SCIENCES

Animals’ Best Friends: Putting Compassion to Work for Animals in Captivity and in the Wild

Univ. of Chicago. Mar. 2021. 280p. ISBN 9780226601489. $25. NAT HIST
COPY ISBN
With this latest work, science writer King (emeritus, anthropology, Coll. of William and Mary; Personalities on the Plate) outlines opportunities for compassionate action that people can take to improve the lives of animals, covering animals at home, in the wild, in zoos, as food, and in research labs. Sharing her personal experiences and her extensive research, King shows how people can treat animals with sensitivity, from not killing spiders in the home to avoiding eating Chinook salmon, a preferred food of orca whales. She explores the ethics of keeping wild animals in captivity for human enjoyment as well as killing them for population control, offering alternatives. Notably, she relates how animals are treated in the food supply chain and the lack of transparency on how animals are used in research labs. Throughout, King points out small actions that can help, such as reducing meat consumption, and acknowledges her own shortcomings in her quest for compassionate action.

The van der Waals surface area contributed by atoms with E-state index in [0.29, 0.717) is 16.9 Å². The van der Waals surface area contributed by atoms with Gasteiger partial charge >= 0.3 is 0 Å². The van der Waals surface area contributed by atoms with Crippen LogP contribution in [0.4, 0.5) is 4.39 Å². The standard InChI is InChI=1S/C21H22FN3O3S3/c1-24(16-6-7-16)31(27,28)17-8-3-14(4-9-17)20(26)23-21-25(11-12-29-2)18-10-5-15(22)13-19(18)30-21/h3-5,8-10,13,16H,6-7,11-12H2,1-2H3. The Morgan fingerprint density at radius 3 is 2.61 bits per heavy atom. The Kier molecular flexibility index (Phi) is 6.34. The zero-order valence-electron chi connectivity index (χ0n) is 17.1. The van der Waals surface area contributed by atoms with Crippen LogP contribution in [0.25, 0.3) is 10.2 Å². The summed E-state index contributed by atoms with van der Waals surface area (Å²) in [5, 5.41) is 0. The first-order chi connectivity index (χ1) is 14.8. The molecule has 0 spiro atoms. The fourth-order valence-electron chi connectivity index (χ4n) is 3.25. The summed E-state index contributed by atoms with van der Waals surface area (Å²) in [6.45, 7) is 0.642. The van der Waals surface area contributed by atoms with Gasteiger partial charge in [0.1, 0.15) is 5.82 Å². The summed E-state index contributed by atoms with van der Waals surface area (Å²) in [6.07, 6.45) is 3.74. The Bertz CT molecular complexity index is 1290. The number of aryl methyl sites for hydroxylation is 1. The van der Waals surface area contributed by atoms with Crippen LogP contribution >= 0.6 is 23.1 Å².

VERDICT This interesting work is often troubling to read, yet it’s important in showing how people can compassionately care for the animals that share out planet. It will especially appeal to animal rights activists and readers who enjoyed Carl Safina’s Beyond Words: What Animals Think and Feel.

Be the first reader to comment.

Comment Policy:
  • Be respectful, and do not attack the author, people mentioned in the article, or other commenters. Take on the idea, not the messenger.
  • Don't use obscene, profane, or vulgar language.
  • Stay on point. Comments that stray from the topic at hand may be deleted.
  • Comments may be republished in print, online, or other forms of media.
  • If you see something objectionable, please let us know. Once a comment has been flagged, a staff member will investigate.


RELATED 

ALREADY A SUBSCRIBER?

We are currently offering this content for free. Sign up now to activate your personal profile, where you can save articles for future viewing

ALREADY A SUBSCRIBER?